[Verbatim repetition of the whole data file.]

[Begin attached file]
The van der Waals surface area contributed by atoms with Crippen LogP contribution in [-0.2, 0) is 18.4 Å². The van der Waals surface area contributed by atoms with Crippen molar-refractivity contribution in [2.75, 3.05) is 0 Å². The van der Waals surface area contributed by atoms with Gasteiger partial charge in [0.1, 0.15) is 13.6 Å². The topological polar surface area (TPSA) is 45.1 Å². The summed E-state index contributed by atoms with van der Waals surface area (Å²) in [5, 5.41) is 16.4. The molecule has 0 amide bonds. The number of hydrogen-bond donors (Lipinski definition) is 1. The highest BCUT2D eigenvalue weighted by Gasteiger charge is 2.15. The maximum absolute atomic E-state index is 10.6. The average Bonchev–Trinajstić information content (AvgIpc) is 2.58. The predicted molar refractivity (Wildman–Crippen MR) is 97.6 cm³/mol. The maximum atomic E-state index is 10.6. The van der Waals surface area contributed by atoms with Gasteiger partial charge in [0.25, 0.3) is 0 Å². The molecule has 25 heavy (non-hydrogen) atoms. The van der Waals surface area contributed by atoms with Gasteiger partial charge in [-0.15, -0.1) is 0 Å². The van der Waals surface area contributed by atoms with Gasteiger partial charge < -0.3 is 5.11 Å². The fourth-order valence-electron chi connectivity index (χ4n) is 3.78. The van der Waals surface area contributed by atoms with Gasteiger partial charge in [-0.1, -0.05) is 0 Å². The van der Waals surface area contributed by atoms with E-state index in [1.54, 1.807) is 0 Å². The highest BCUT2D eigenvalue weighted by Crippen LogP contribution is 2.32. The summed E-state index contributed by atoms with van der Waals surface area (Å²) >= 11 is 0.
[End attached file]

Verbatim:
The van der Waals surface area contributed by atoms with Crippen LogP contribution in [-0.2, 0) is 18.4 Å². The van der Waals surface area contributed by atoms with Crippen molar-refractivity contribution in [2.75, 3.05) is 0 Å². The van der Waals surface area contributed by atoms with Gasteiger partial charge in [0.1, 0.15) is 13.6 Å². The topological polar surface area (TPSA) is 45.1 Å². The summed E-state index contributed by atoms with van der Waals surface area (Å²) in [5, 5.41) is 16.4. The molecule has 0 amide bonds. The number of hydrogen-bond donors (Lipinski definition) is 1. The highest BCUT2D eigenvalue weighted by Gasteiger charge is 2.15. The maximum absolute atomic E-state index is 10.6. The average Bonchev–Trinajstić information content (AvgIpc) is 2.58. The predicted molar refractivity (Wildman–Crippen MR) is 97.6 cm³/mol. The maximum atomic E-state index is 10.6. The van der Waals surface area contributed by atoms with Gasteiger partial charge in [0.25, 0.3) is 0 Å². The molecule has 25 heavy (non-hydrogen) atoms. The van der Waals surface area contributed by atoms with Gasteiger partial charge in [-0.15, -0.1) is 0 Å². The van der Waals surface area contributed by atoms with Gasteiger partial charge < -0.3 is 5.11 Å². The fourth-order valence-electron chi connectivity index (χ4n) is 3.78. The van der Waals surface area contributed by atoms with Gasteiger partial charge in [-0.1, -0.05) is 0 Å². The van der Waals surface area contributed by atoms with E-state index in [1.54, 1.807) is 0 Å². The highest BCUT2D eigenvalue weighted by Crippen LogP contribution is 2.32. The summed E-state index contributed by atoms with van der Waals surface area (Å²) >= 11 is 0.